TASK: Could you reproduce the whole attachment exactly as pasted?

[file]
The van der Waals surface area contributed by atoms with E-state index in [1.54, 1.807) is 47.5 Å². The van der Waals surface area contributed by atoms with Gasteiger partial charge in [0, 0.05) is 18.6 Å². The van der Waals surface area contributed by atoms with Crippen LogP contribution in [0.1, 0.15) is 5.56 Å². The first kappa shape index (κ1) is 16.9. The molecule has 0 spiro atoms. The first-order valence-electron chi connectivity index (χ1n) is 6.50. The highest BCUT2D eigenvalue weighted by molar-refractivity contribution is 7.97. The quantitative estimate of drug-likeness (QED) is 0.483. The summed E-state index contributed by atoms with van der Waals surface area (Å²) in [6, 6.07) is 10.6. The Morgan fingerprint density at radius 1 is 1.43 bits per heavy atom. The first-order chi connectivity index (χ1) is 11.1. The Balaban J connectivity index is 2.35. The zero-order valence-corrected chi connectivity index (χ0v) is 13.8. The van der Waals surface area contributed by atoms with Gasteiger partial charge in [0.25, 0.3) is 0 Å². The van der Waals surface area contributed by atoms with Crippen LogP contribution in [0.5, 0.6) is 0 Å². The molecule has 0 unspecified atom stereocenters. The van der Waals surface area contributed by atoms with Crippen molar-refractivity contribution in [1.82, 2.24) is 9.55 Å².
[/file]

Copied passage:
The van der Waals surface area contributed by atoms with E-state index in [1.54, 1.807) is 47.5 Å². The van der Waals surface area contributed by atoms with Gasteiger partial charge in [0, 0.05) is 18.6 Å². The van der Waals surface area contributed by atoms with Crippen LogP contribution in [0.1, 0.15) is 5.56 Å². The first kappa shape index (κ1) is 16.9. The molecule has 0 spiro atoms. The first-order valence-electron chi connectivity index (χ1n) is 6.50. The highest BCUT2D eigenvalue weighted by molar-refractivity contribution is 7.97. The quantitative estimate of drug-likeness (QED) is 0.483. The summed E-state index contributed by atoms with van der Waals surface area (Å²) in [6, 6.07) is 10.6. The Morgan fingerprint density at radius 1 is 1.43 bits per heavy atom. The first-order chi connectivity index (χ1) is 11.1. The Balaban J connectivity index is 2.35. The zero-order valence-corrected chi connectivity index (χ0v) is 13.8. The van der Waals surface area contributed by atoms with Gasteiger partial charge in [0.25, 0.3) is 0 Å². The van der Waals surface area contributed by atoms with Crippen LogP contribution in [0.5, 0.6) is 0 Å². The molecule has 0 unspecified atom stereocenters. The van der Waals surface area contributed by atoms with Crippen molar-refractivity contribution in [1.82, 2.24) is 9.55 Å².